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AMMO manager giving up the goat

After 27 years and eight months working for the Australian Mohair Marketing Organisation, Jim Stanley thinks it’s just the right time to find something else.
16 June 2017

After 27 years and eight months working for the Australian Mohair Marketing Organisation (AMMO),  Jim Stanley thinks it’s just the right time to find something else.
Starting out as a rousabout and a wool-classer in the sheep industry, getting used to 
mohair was a bit of a learning curve for Mr Stanley.
“When I first got the job, I was working in the shearing sheds, and I’d just finished 
my wool classing course. But there’s a lot of travel involved when you’re wool classing, and I didn’t get a lot of time at home,” Mr Stanley said.
“Back in those days, in the early eighties, I suppose, there was a lot of shearing contractors in Narrandera – if you really wanted work there was that. We didn’t have the feedlot, or the nut farm. 
“A lot of guys started rousabouting in shearing sheds, but it was really hard to break in as a wool classer because a lot of those big farms relied on their usual classers. 
“And then the job at AMMO came along, which is in town, you weren’t camped out in shearing huts which is good.”
Working for AMMO meant that Mr Stanley was able to put his classing skills to good use. Mohair fleece, unlike sheep fleece comes to the brokers in butts, which is then classed and pressed by the brokers.
“When I first started here I didn’t know a lot about mohair, but I sort of knew about wool. I’d classed a couple of sheds by then, but mohair was a totally new concept to me. Trying to learn off the guys who were here – and I was only pressing at the time, but it was important to me to know that what I was pressing, and what I was putting into those bales was actually right. AMMO has always had classing standards, which I have learnt pretty easily. I sort of grew to know what I was doing.”
Having been in the industry for so long, Mr Stanley has seen first-hand how much the quality of Australian mohair has changed.
The mohair industry has its challenges, not least because, as Mr Stanley puts it, “it’s basically a hobby industry.”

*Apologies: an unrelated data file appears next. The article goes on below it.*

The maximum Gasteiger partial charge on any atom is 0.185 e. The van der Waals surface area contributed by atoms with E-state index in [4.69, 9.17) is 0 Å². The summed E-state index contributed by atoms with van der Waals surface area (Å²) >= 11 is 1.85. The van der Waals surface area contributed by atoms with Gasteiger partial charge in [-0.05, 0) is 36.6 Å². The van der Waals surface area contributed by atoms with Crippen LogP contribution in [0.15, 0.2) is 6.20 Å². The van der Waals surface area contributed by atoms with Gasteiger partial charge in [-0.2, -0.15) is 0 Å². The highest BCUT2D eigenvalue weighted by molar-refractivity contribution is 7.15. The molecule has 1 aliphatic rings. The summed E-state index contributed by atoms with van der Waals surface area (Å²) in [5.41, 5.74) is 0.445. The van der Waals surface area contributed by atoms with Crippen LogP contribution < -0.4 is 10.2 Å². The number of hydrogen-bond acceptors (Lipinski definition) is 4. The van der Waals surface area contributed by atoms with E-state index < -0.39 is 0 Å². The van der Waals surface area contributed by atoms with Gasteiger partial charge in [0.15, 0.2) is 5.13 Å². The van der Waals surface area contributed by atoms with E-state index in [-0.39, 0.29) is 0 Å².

“The mohair that Australia produces now is a lot better than the mohair we produced when I started out. And it’s still improving, all the time.
“The mohair in those days was really kemp-y. We used to get a lot of that stuff back in the old days. Kemp is a medulated fibre, it doesn’t take to dye. If you get that in your fibre, you’ve got to try to get it out – they pay less money for it. Then we had the introduction of the Texan animals, which were basically kemp-free, but it carried a lot of grease. It created more lines for us at the time, until they interbred with the Australian stuff. It was surprising how quickly it changed – it didn’t take long for it to be bred into the Australian flock.
“So then along came the South Africans. I guess they thought they had the ability to breed the perfect goat – you had South African, Texan, you had good grease weight, a heavier fleece.
“I think there was a real opportunity to do that, to breed the perfect goat, but the problem was that a lot of smaller producers had never bought Texans, or South Africans, and were still breeding Australian animals. And still to this day there’s a couple of breeders who do that. And it’s got kemp in it.”
Mr Stanley isn’t looking to retire so much as change pace.
“I’m hoping that something will come up. I’ve got a few growers wanting me to class their fibre; I’ve got a couple of mohair buyers looking at a bit of work at their stores, things like that.
“I’ve also got a partner who wants to see her grandkids grow up.”
Mr Stanley and his partner are seriously looking at moving to Holsworthy in Sydney for family, which could be something of a change.
“I’m happy to move and enjoy that with her. I wouldn’t say I’m a Sydney boy – I was born and bred in Narrandera – but I’m still excited, I need a change.
“I’m keen to do some things that you can’t do in Narrandera.”

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